Want to compare broadband deals, but feel somewhat disoriented by all the jargon: fibre; cable; unlimited; broadband-only..? Broadband internet connection is actually quite simple to understand, and it's easy to choose the best one once you know how the different packages relate to your needs.
Read this guide and you'll be able to tell your fibre from your cable in no time. Promise. Then, head to our best broadband deals page to grab a bargain.
What is broadband?
Broadband refers to the internet connection that replaced the original dial-up or 'narrowband' internet everyone used to have (if you are under the age of 25, feel free to skip this bit).
What are the different types of broadband?
The four different types of broadband connection are:
- ADSL: by far the most common type of broadband available (though this is likely to change), this is the type of broadband that connects up to your landline;
- Cable: this type of broadband connects up via a fibre or coaxial cable, in the same way as cable TV (and you can often get both at the same time). It's much faster than ADSL;
- Fibre: this type pf broadband uses fibre optic cables to deliver internet either by linking up to standard landline cables, or by running directly up to your home. The latter type is still rare in the UK, available in just 3 per cent of homes. Most fibre broadband will connect to your landline, but it is faster than ADSL.
- Mobile: as the name suggests, this type of broadband doesn't require a cable; instead, you are provided with a USB stick or wireless box; there are no landline connections involved, but this type of broadband can be expensive.
Do I have to get a landline to get broadband?
In the vast majority of cases, yes, unless you are moving into a rental accommodation that already has an active landline, in which case you'll just need to get the broadband connected. The only alternative is mobile broadband.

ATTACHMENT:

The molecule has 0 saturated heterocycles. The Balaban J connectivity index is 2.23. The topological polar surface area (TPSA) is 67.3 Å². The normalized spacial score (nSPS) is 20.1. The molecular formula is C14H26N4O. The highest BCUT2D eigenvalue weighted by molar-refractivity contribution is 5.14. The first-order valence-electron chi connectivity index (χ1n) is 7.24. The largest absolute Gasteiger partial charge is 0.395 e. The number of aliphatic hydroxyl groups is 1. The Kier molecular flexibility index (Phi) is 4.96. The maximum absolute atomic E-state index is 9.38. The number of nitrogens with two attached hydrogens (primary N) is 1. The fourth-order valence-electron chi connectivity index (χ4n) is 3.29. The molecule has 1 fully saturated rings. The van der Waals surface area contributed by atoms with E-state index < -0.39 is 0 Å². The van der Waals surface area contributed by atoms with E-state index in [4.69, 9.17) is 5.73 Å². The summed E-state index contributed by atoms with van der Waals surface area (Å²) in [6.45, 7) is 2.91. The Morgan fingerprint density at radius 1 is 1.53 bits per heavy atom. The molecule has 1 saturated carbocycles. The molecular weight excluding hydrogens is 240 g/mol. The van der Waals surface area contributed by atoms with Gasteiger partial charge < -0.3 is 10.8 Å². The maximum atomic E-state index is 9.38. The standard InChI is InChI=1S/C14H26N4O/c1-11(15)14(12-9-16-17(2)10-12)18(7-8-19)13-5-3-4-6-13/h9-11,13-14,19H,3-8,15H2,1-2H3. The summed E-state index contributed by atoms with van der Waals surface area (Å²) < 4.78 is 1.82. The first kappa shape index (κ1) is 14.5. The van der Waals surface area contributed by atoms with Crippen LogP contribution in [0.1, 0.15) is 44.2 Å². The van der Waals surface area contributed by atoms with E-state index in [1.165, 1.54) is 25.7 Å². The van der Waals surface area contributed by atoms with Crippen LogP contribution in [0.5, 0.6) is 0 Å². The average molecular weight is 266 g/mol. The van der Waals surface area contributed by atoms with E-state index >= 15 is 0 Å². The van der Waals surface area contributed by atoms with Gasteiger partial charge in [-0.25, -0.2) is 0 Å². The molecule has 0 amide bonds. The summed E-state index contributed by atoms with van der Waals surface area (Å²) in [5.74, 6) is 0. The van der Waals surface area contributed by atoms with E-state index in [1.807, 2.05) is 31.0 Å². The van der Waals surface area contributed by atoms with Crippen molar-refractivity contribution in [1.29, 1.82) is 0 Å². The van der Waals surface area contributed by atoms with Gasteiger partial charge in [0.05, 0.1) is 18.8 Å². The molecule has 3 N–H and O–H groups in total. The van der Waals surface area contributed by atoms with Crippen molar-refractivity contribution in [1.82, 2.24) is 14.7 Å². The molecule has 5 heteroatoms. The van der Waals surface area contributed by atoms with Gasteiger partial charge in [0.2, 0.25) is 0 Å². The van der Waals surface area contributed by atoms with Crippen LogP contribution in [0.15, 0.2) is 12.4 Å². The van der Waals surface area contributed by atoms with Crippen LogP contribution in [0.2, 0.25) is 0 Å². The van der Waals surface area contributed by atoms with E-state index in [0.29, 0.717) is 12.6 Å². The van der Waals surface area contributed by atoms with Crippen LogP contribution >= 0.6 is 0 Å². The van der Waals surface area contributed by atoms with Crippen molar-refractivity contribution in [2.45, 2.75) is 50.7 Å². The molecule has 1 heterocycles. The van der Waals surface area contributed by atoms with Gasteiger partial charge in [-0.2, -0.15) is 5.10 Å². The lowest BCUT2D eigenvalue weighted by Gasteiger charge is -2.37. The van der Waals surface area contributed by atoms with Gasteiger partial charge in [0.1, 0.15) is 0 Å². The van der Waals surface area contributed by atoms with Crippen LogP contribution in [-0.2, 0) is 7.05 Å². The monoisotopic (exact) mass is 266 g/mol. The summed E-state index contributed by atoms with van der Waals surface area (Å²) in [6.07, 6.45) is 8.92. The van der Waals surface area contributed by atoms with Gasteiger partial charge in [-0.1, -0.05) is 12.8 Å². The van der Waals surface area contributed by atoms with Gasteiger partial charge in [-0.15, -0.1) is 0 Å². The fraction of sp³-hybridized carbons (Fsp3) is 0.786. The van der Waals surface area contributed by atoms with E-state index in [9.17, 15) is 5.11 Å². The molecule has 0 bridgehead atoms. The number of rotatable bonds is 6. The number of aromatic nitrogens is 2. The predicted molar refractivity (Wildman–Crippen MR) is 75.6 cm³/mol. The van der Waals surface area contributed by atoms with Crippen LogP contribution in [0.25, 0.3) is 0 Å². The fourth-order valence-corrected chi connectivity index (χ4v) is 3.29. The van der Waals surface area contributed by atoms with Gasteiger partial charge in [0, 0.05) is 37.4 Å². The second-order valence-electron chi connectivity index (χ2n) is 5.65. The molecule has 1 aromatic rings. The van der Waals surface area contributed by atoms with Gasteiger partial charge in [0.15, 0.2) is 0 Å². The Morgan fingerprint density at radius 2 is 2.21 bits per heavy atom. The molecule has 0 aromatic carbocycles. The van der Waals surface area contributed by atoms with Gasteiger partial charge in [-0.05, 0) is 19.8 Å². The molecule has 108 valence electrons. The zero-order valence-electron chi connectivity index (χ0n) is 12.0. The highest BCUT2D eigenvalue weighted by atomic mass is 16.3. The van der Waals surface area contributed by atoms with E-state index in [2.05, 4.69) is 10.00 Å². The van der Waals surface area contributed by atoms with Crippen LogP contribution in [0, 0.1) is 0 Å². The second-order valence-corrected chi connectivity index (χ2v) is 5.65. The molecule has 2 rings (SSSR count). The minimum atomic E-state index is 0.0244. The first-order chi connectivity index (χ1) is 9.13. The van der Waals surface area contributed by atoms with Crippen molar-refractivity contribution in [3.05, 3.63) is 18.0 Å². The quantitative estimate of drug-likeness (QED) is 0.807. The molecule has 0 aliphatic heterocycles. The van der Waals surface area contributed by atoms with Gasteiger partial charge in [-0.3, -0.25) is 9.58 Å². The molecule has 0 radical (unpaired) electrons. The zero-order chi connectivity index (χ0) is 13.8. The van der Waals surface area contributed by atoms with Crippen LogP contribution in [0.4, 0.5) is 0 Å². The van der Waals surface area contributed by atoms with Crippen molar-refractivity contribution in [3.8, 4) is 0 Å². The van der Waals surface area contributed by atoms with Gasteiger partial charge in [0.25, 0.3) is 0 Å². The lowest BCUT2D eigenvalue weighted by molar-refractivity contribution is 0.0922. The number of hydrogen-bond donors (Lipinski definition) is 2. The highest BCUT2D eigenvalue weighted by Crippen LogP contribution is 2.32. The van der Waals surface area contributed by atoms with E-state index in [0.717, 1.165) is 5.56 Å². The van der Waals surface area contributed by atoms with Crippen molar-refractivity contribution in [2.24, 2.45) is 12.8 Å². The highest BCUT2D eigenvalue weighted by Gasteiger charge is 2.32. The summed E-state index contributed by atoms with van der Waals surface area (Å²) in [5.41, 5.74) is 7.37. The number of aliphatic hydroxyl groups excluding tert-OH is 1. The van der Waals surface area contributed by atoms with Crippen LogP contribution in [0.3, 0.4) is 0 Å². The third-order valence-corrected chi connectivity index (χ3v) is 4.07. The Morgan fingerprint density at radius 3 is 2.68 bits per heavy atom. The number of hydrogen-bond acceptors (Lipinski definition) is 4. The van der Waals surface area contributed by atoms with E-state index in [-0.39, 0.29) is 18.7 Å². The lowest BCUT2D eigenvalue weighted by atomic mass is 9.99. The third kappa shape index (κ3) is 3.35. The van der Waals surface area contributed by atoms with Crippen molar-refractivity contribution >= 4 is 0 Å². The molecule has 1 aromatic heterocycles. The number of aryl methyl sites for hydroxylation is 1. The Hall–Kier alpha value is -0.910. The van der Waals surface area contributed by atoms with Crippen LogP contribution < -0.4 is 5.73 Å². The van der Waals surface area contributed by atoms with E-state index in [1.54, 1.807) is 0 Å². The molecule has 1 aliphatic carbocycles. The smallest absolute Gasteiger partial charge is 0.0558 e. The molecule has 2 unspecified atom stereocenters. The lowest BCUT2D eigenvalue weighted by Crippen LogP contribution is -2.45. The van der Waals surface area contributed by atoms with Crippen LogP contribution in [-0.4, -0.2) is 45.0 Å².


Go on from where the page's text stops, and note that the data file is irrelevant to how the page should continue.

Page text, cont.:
Do I need superfast broadband?
This depends entirely on your internet usage. Standard ADSL broadband will be sufficient if you mostly use the internet to check emails and watch the odd movie; if you live in a household of avid internet users who all stream online content/games online at the same time, ADSL likely won't cut it. Look into getting fibre broadband; cable is another good option, but it's currently only provided by Virgin Media and WightFibre on the Isle of Wight.
Bear in mind that fibre optic broadband isn't available everywhere yet, so you'll need to check with your provider if they're offering it in your postcode.
Use our guide to check out the best current fibre broadband deals.
What is unlimited broadband or 'truly unlimited' broadband?
When you compare broadband deals, you'll often see 'unlimited broadband' in the title. What this typically means is that the amount of data you can use isn't capped (broadband providers used to cap usage in the same way mobile phone providers do).
However, if you have ADSL broadband, your provider will likely cap your data usage during peak times, because broadband performance is affected by how much people are using it at the same time. This means that your internet connection will be slower at these peak times. If you don't want this to happen, look for 'truly unlimited' in the contract.
What are the different broadband packages?
There's a range of broadband packages, most of them offering combinations of the following components:
- Line rental;
- Broadband itself;
- Some broadband packages will also offer free weekend and evening phone calls – but with so many people using their mobile phones for all calls now, line rental costs are the main consideration.
The most sensible thing to do is always to go for a package deal where you rent your phone line from the same provider as your broadband – this will always be cheaper than getting the two separately.
If you're a TV lover, Sky or Now TV will be your best providers. Take a look at the best Sky TV packages for this month.
What do I get as part of my broadband pack?
As part of your broadband installation process, you will receive a router/hub, which is what will allow you to connect up all your different devices wirelessly. It's very important to check that the router actually works before the engineer has left. Sometimes you will be sent the router separately, however.